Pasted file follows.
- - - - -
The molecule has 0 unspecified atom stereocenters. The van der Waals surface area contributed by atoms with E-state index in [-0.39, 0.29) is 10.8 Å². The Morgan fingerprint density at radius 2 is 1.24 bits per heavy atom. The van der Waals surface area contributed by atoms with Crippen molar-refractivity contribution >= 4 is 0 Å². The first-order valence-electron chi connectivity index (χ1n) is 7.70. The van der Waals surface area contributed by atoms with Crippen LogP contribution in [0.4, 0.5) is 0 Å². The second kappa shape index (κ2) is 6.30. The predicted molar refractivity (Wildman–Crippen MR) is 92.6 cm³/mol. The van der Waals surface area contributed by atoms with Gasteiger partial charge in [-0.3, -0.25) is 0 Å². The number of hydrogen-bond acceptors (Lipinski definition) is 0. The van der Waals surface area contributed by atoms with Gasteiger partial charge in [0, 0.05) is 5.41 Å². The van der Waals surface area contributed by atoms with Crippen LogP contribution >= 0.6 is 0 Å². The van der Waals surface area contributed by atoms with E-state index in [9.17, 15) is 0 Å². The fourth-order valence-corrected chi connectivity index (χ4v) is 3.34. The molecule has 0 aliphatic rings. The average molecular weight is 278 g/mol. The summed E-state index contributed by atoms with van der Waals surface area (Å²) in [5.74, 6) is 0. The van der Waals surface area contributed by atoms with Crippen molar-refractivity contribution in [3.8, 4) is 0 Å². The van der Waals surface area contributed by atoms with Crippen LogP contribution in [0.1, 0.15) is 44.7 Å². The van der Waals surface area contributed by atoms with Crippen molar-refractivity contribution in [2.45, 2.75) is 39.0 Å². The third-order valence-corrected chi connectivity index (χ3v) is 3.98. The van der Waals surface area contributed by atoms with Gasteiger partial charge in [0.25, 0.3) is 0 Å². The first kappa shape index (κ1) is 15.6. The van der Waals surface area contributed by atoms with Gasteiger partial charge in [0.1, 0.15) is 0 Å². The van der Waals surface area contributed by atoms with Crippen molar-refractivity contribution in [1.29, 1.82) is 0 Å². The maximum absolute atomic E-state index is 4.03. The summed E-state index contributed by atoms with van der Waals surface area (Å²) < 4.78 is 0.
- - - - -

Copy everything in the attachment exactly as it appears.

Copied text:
The molecule has 0 unspecified atom stereocenters. The van der Waals surface area contributed by atoms with E-state index in [-0.39, 0.29) is 10.8 Å². The Morgan fingerprint density at radius 2 is 1.24 bits per heavy atom. The van der Waals surface area contributed by atoms with Crippen molar-refractivity contribution >= 4 is 0 Å². The first-order valence-electron chi connectivity index (χ1n) is 7.70. The van der Waals surface area contributed by atoms with Crippen LogP contribution in [0.4, 0.5) is 0 Å². The second kappa shape index (κ2) is 6.30. The predicted molar refractivity (Wildman–Crippen MR) is 92.6 cm³/mol. The van der Waals surface area contributed by atoms with Gasteiger partial charge in [-0.3, -0.25) is 0 Å². The number of hydrogen-bond acceptors (Lipinski definition) is 0. The van der Waals surface area contributed by atoms with Gasteiger partial charge in [0, 0.05) is 5.41 Å². The van der Waals surface area contributed by atoms with Crippen LogP contribution >= 0.6 is 0 Å². The van der Waals surface area contributed by atoms with E-state index in [9.17, 15) is 0 Å². The fourth-order valence-corrected chi connectivity index (χ4v) is 3.34. The molecule has 0 aliphatic rings. The average molecular weight is 278 g/mol. The summed E-state index contributed by atoms with van der Waals surface area (Å²) in [5.74, 6) is 0. The van der Waals surface area contributed by atoms with Crippen molar-refractivity contribution in [3.8, 4) is 0 Å². The van der Waals surface area contributed by atoms with Crippen LogP contribution in [0.1, 0.15) is 44.7 Å². The van der Waals surface area contributed by atoms with Crippen molar-refractivity contribution in [2.45, 2.75) is 39.0 Å². The third-order valence-corrected chi connectivity index (χ3v) is 3.98. The van der Waals surface area contributed by atoms with Gasteiger partial charge in [0.25, 0.3) is 0 Å². The first kappa shape index (κ1) is 15.6. The van der Waals surface area contributed by atoms with Gasteiger partial charge in [0.1, 0.15) is 0 Å². The van der Waals surface area contributed by atoms with Crippen molar-refractivity contribution in [1.29, 1.82) is 0 Å². The maximum absolute atomic E-state index is 4.03. The summed E-state index contributed by atoms with van der Waals surface area (Å²) < 4.78 is 0.